3 Best Cycling Routes in Mexico

Mountain biking rider with bike looking at inspiring sea and mountains landscape. Man cycling MTB on enduro rocky trail path at sea side. Summer sport, training fitness motivation and inspiration.At some point, most serious cyclists start dreaming of hitting the trails in Mexico. Much of the highways in Mexico aren’t necessarily ideal for cycling—very narrow shoulders—but most cyclists flock to Mexico for the backcountry views anyway. If you plan to hit the trails with a mountain bike, be sure to bring extra tubes and a well-stocked repair kit.

Punta Venado Mountain Bike Park

Mountain bike enthusiasts can’t leave Mexico without a visit to the Punta Venado Mountain Bike Park, which is located in Riviera Maya. It’s a relatively recent recreational endeavor, with miles of well-maintained trails for novice, intermediate, and advanced cyclists. At the end of 2014, the bike park reported having 16 miles of trails through jungle, and along mangroves, cenotes, and of course, the beach. Try not to bike too fast, as you might miss the wildlife. Bring a durable camera and get some shots of the spider monkeys.

The bike park is just a quick drive away from Cancun. If you’re coming from Cozumel, take the ferry. In addition to riding the well-groomed trails, this eco-adventure destination features plenty to do for those who love snorkeling, horseback riding, kite-surfing, and more.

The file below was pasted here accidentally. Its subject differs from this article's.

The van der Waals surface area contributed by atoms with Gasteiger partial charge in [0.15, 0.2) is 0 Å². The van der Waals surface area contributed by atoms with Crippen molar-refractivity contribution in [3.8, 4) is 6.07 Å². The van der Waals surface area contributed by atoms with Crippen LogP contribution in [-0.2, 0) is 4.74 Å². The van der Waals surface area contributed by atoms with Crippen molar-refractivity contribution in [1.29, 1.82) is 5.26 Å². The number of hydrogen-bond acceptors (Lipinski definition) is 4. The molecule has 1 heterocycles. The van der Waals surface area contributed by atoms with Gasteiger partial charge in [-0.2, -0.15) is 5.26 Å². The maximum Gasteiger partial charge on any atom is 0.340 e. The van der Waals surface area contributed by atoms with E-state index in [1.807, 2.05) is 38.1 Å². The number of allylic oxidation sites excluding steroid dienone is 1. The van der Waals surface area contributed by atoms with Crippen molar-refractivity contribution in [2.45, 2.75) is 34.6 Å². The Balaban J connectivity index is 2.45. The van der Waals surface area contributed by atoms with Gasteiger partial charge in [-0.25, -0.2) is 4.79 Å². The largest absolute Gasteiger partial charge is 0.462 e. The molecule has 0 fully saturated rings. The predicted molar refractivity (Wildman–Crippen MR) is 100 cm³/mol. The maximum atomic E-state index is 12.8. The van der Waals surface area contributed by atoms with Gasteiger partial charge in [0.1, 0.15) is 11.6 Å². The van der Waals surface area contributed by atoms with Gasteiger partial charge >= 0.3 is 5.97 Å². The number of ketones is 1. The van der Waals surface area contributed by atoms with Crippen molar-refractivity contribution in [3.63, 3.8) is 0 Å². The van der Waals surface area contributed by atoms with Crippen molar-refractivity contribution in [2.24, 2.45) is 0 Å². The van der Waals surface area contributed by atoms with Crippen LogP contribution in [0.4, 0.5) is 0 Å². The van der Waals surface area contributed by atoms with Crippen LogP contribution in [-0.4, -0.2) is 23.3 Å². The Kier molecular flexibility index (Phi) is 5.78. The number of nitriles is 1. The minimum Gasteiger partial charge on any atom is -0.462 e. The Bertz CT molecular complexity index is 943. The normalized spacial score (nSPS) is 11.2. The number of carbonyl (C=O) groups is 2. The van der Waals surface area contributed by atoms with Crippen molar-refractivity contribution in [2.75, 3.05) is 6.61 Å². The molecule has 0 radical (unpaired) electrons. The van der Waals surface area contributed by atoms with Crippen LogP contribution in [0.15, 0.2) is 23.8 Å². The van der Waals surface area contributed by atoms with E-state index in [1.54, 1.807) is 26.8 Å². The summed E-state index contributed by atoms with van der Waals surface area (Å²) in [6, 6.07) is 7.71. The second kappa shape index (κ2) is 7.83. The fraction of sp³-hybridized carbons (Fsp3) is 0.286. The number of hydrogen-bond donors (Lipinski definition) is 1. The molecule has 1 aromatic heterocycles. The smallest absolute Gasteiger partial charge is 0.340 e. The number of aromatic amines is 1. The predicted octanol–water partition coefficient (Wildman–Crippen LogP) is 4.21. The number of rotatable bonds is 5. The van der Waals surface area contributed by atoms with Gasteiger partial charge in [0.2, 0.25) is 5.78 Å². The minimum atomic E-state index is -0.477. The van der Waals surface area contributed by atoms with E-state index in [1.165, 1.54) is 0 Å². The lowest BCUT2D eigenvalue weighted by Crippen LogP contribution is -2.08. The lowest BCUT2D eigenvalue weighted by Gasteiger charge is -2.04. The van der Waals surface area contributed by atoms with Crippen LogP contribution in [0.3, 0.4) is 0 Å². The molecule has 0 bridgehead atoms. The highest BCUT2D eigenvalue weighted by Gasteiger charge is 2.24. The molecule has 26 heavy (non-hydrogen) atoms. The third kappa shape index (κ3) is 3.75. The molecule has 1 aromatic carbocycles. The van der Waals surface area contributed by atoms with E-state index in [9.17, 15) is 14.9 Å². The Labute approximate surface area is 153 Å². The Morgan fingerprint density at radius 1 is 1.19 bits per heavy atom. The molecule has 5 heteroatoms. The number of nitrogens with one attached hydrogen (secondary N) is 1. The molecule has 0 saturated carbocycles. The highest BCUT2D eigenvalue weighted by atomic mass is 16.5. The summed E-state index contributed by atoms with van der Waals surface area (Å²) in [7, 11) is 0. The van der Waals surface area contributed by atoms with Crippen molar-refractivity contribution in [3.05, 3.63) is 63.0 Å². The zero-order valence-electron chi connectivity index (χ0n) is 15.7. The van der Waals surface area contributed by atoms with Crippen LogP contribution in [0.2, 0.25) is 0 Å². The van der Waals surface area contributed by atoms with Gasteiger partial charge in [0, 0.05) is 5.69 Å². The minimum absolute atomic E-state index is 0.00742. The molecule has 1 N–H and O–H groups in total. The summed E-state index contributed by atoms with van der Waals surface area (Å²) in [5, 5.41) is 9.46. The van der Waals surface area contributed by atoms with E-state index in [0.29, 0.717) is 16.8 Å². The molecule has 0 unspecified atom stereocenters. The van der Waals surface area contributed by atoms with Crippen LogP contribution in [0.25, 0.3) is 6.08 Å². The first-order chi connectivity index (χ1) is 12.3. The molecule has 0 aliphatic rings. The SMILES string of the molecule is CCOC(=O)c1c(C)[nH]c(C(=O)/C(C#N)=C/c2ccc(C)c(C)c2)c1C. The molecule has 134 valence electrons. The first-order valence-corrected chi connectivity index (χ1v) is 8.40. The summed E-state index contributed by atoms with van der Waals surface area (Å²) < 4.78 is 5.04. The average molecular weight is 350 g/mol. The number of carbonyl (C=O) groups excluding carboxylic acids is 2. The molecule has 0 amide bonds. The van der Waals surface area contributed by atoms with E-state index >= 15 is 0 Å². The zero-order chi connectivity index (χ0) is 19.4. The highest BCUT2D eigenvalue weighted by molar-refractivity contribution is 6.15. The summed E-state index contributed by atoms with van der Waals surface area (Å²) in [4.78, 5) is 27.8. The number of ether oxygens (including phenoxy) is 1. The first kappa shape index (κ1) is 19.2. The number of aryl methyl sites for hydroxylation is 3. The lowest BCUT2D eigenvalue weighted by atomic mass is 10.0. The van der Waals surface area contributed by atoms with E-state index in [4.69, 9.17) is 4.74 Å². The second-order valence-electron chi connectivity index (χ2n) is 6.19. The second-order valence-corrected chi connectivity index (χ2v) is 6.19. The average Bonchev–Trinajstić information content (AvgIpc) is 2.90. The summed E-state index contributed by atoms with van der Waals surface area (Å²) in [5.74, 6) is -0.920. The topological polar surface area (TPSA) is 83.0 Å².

Peto to Piste in the Yucatan

The Yucatan is a much-beloved destination of serious cyclists. The route from Peto to Piste is 96 kilometers. It’s a fairly easy route with predominantly flat terrain that passes through sleepy towns, some of which operate on the Mayan language, not Spanish. The route from Peto to Piste is a great choice for beginner to intermediate cyclists who are interested in experiencing Mayan culture first-hand.

Merida to Chichen Itza in the Yucatan

The colonial capital of Merida is about a four hour drive from Cancun. Arrange transportation for you and your bike to this drop-off point, but don’t get started cycling right away. Take some time to tour the market—a must-see for every new visitor. Then, head out on paved roads and enjoy views of the jungle as you head toward Izamal. It’s known as the Yellow City. As you might expect, the buildings are all painted a cheerful shade of yellow. Take a rest here and check out the Mayan pyramid of Kinich Kak Moo.

Continue on through the jungle and small villages until you reach Chichen Itza. This revered pyramid is far more heavily visited than Kinich Kak Moo. You could end your trek here, or, if you’re interested in extending your stay, continue on to the Mayan village of Uayma. It’s not far from the Cenote Samula, a sinkhole with a natural underground pool. Celebrate your journey with a swim to cool off.

Whether you’re interested in a cycling day trip or you plan a long-haul trek across Mexico’s beautiful countryside, you can find the accommodations you need with Sea Side Reservations. We are an industry leader in arranging safe, fully vetted accommodations for visitors throughout Mexico. Just let us know your check in and check out dates, and your destination(s), and let our travel experts handle the rest.